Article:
Dozens hold protest outside Egyptian consulate

Houston's Egyptian community is showing support for anti-government protesters back home.

January 31, 2011 9:15:24 AM PST
The uprising in Egypt has sparked other protests by Egyptians here in the U.S, including here in Houston. They say it's time for a change in their home country. Many Egyptian Americans here in Houston have family who still live in Egypt and they say they want those relatives to have the same rights and freedoms they have here in the United States.

They shouted their message from the Houston streets Sunday afternoon and say their relatives thousands of miles away should be able to have the same freedom -- to protest in peace.

"We have to live free. We have to be free. Our people are suffering there," said Egyptian-American Rasha Hamoud. "My mother-in-law is seventy years old and she is defending herself by a knife."

The Houston demonstration was just one in cities across the U.S. this weekend supporting a peaceful democratic change in Egypt and opposing the crimes committed against demonstrators in their home country trying to spread that same message.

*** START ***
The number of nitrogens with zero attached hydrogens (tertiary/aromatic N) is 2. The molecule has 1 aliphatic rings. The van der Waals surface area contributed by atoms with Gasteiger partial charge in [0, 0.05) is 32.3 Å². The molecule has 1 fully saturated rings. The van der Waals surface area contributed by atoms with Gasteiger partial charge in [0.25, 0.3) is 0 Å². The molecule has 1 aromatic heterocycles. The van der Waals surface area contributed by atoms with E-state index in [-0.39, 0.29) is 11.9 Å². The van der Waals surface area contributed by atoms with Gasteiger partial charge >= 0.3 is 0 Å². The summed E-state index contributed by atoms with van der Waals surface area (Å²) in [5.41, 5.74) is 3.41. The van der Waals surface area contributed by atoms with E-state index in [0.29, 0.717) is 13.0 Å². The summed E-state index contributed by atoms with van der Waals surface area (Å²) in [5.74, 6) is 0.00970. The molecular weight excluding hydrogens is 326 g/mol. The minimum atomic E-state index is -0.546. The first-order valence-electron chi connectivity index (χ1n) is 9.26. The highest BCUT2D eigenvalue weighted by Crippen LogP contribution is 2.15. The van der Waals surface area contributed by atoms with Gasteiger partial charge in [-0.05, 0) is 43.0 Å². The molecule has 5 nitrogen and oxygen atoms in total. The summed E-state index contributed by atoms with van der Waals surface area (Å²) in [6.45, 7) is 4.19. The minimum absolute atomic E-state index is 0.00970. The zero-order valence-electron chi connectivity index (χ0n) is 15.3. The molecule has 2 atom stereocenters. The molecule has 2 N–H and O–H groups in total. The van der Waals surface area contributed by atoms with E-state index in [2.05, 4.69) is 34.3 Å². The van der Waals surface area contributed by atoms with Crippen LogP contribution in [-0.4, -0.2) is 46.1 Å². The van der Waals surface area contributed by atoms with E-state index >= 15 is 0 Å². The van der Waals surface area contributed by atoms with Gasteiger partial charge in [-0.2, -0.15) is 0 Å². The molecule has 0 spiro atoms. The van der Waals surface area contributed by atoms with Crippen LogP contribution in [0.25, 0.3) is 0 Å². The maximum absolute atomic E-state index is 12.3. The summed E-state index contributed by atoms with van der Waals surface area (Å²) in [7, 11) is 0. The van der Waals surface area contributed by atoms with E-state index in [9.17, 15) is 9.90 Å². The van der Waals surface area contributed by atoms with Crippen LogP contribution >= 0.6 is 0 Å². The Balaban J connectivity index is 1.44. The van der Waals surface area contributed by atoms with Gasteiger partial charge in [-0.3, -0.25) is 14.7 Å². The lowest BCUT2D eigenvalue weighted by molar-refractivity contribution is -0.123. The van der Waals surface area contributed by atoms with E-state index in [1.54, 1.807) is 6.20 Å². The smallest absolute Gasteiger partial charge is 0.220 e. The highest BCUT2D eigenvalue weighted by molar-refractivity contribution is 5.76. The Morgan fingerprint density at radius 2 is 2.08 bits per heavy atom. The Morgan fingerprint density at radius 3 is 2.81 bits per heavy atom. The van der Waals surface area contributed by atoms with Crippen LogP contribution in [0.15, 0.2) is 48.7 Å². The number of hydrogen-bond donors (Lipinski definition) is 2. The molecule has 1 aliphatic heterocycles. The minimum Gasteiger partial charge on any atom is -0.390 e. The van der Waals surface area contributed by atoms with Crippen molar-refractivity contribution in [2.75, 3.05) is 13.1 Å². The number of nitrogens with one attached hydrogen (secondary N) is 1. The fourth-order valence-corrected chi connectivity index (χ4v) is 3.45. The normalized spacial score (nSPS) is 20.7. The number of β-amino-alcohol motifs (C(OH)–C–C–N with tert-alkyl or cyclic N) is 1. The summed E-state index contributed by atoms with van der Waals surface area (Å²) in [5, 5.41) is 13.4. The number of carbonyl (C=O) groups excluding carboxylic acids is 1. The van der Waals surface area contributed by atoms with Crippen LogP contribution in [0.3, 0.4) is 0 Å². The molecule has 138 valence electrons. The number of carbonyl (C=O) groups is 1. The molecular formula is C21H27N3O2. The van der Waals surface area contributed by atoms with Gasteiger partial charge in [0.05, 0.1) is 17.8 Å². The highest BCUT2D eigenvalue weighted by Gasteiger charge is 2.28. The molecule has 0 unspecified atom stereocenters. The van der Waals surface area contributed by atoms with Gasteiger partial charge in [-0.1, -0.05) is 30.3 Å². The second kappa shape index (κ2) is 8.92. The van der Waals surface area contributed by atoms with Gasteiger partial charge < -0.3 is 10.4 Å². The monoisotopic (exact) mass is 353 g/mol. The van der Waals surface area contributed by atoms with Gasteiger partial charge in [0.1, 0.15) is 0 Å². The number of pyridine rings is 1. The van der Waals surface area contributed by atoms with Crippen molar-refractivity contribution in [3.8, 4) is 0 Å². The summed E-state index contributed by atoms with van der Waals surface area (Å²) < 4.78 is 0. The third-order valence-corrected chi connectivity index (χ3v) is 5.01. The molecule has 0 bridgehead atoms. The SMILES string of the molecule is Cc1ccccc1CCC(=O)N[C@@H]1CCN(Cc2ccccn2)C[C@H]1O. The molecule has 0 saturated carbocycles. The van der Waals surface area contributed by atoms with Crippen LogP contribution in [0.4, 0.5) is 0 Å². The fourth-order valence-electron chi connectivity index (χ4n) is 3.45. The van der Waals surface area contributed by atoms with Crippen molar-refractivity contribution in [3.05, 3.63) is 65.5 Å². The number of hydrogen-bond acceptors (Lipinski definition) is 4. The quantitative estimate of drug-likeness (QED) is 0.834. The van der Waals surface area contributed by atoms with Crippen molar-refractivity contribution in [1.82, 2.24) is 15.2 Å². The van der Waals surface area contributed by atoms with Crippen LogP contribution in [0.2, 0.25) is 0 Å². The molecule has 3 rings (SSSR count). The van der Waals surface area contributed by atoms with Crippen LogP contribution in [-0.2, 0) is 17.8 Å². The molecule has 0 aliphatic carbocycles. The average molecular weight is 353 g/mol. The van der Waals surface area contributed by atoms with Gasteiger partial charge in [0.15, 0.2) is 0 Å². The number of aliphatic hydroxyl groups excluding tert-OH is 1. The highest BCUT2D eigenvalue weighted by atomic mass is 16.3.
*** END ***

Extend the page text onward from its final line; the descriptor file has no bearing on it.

"We are here today to support our brother and sister in Egypt and to tell Mubarak, please leave. Please leave," said Egyptian-American Mohammed Ismaeel.

U.S. leaders have appealed for an orderly transition to lasting democracy in the country. While some protestors say ordinary people in Egypt don't see any of the $1.5 billion in aid sent to Egypt from the U.S. every year, officials in Washington have indicated there are no discussions at this time to stop it.

"We're coming right now just to support our families, our security and sending a message to U.S. politicians and policymakers in the U.S.," said Egyptian-American Mohammed Ali. "People in Egypt are aspiring for the same chances that people have right here in the United States."

The internet remains blacked out at times, making communication difficult increasing the fear many have for their loved ones in their homeland.

"We have to be free, no Mubarak, no anyone from the first regime. We don't want to be slaves," said Hamoud.

Many of the protestors say efforts to block their plans by cutting off social networking will not work and they will continue to take their message to the streets.

People across America have been holding their own rallies to show solidarity with the protesters in Egypt. Hundreds of people waved Egyptian flags in City Hall Plaza in Dallas they carried signs denouncing Mubarak and calling for democratic reforms in Egypt.

Similar rallies were held in Chicago, Minneapolis, Atlanta and other major cities this weekend.